Somerset Council has carried out repairs to the ancient Tarr Steps footbridge in Exmoor after some of its giant stones were washed away in floods.
A section in the middle of the footway was pushed out by high waters in January when flooding hit parts of the county, and this week the Council’s contractor has been reassembling the stones.
Known as a ‘clapper bridge’, Tarr Steps spans the River Barle. It’s a structure made up of slabs of grit stone arranged over stacks of stones without using mortar or cement.
The footway is I50m (164 ft) long and is Grade 1 listed. It is believed to date back to the medieval period but it’s thought there could have been a structure on the spot as far back as the Bronze Age.
Damage due to flooding is not unusual – this happened in 2017, 2016 and 2012.
Councillor Mike Rigby, Somerset Council’s Lead Member for Transport and Digital said:
Tarr Steps is an iconic monument in Somerset so it was important we carried out the repairs as soon as possible so this route can be enjoyed fully by visitors and local residents.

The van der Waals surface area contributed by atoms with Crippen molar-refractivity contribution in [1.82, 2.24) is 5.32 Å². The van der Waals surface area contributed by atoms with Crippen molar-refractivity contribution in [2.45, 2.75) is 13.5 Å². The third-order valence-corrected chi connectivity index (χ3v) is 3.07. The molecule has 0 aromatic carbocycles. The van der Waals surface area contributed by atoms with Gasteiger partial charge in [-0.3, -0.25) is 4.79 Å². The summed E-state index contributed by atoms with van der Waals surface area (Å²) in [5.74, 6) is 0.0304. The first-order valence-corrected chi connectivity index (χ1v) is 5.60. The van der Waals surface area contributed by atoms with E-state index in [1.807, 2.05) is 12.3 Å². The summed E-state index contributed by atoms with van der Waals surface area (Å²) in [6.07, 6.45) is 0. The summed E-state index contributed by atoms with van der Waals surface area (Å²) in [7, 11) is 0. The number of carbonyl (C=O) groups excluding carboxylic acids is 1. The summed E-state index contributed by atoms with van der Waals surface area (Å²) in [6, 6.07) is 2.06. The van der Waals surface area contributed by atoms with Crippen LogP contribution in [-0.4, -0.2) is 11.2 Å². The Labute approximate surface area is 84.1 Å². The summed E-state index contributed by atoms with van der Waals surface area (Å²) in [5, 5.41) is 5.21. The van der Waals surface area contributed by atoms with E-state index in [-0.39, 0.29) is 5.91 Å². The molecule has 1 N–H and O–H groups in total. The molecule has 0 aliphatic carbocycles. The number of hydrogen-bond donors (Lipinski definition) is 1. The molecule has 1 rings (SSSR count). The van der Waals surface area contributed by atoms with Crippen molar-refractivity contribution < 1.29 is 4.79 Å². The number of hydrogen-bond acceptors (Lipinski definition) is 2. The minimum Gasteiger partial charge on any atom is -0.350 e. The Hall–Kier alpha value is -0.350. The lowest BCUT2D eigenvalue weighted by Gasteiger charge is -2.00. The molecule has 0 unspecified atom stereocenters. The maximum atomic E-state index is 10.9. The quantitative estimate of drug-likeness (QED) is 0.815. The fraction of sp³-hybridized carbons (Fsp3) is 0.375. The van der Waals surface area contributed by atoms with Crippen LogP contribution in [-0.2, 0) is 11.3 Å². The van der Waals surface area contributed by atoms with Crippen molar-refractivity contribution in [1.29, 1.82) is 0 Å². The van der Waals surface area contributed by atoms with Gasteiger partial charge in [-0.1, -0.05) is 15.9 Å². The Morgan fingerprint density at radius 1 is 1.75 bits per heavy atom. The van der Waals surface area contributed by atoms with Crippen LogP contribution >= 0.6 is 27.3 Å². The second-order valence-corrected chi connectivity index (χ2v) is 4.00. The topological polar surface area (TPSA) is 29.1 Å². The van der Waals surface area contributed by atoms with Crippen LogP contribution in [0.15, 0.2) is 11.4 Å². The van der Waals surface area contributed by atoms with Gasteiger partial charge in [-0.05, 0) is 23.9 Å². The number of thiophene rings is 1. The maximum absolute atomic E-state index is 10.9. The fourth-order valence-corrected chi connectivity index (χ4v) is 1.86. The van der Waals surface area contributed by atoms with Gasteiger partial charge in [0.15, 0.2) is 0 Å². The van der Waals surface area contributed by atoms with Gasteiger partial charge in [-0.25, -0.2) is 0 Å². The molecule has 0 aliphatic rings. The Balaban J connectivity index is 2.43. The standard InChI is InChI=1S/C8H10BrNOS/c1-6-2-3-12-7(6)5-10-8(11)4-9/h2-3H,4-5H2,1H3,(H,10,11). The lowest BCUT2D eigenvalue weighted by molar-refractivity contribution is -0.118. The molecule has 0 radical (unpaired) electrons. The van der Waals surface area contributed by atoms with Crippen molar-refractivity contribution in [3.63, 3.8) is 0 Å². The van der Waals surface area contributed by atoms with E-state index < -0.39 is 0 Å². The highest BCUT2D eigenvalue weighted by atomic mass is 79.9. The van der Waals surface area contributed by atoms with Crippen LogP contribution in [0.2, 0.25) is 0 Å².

Our engineers have been working closely with Exmoor National Park and the EA to establish a suitable window of opportunity to get the work done so it doesn’t impact on the natural environment. The river is an important spawning ground for wild salmon and trout.”
The Team have been on site throughout the week and will be using heavy machinery to shift blocks back into the damaged section – some of the stones weigh up to two tonnes.
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